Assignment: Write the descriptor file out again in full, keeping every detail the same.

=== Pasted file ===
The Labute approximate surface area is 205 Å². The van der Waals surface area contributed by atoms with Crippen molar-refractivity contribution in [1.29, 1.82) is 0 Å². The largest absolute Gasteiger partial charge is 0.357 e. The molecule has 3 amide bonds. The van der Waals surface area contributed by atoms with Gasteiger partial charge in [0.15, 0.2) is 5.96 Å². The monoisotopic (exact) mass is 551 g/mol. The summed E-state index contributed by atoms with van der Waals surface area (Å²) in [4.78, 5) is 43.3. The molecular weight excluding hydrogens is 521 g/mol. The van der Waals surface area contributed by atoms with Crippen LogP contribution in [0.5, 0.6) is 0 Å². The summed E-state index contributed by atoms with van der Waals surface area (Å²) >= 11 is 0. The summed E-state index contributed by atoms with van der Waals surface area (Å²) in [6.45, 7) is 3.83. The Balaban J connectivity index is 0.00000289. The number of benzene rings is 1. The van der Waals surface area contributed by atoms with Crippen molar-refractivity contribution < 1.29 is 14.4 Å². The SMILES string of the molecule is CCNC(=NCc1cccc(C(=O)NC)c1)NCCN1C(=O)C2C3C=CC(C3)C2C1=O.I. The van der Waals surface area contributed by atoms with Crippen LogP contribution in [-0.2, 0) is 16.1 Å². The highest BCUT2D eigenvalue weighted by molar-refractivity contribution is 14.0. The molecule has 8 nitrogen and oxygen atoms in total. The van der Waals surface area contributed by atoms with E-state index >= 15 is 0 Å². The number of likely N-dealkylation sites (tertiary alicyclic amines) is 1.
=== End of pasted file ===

The Labute approximate surface area is 205 Å². The van der Waals surface area contributed by atoms with Crippen molar-refractivity contribution in [1.29, 1.82) is 0 Å². The largest absolute Gasteiger partial charge is 0.357 e. The molecule has 3 amide bonds. The van der Waals surface area contributed by atoms with Gasteiger partial charge in [0.15, 0.2) is 5.96 Å². The monoisotopic (exact) mass is 551 g/mol. The summed E-state index contributed by atoms with van der Waals surface area (Å²) in [4.78, 5) is 43.3. The molecular weight excluding hydrogens is 521 g/mol. The van der Waals surface area contributed by atoms with Crippen LogP contribution in [0.5, 0.6) is 0 Å². The summed E-state index contributed by atoms with van der Waals surface area (Å²) >= 11 is 0. The summed E-state index contributed by atoms with van der Waals surface area (Å²) in [6.45, 7) is 3.83. The Balaban J connectivity index is 0.00000289. The number of benzene rings is 1. The van der Waals surface area contributed by atoms with Crippen molar-refractivity contribution < 1.29 is 14.4 Å². The SMILES string of the molecule is CCNC(=NCc1cccc(C(=O)NC)c1)NCCN1C(=O)C2C3C=CC(C3)C2C1=O.I. The van der Waals surface area contributed by atoms with Crippen LogP contribution in [-0.2, 0) is 16.1 Å². The highest BCUT2D eigenvalue weighted by molar-refractivity contribution is 14.0. The molecule has 8 nitrogen and oxygen atoms in total. The van der Waals surface area contributed by atoms with E-state index >= 15 is 0 Å². The number of likely N-dealkylation sites (tertiary alicyclic amines) is 1.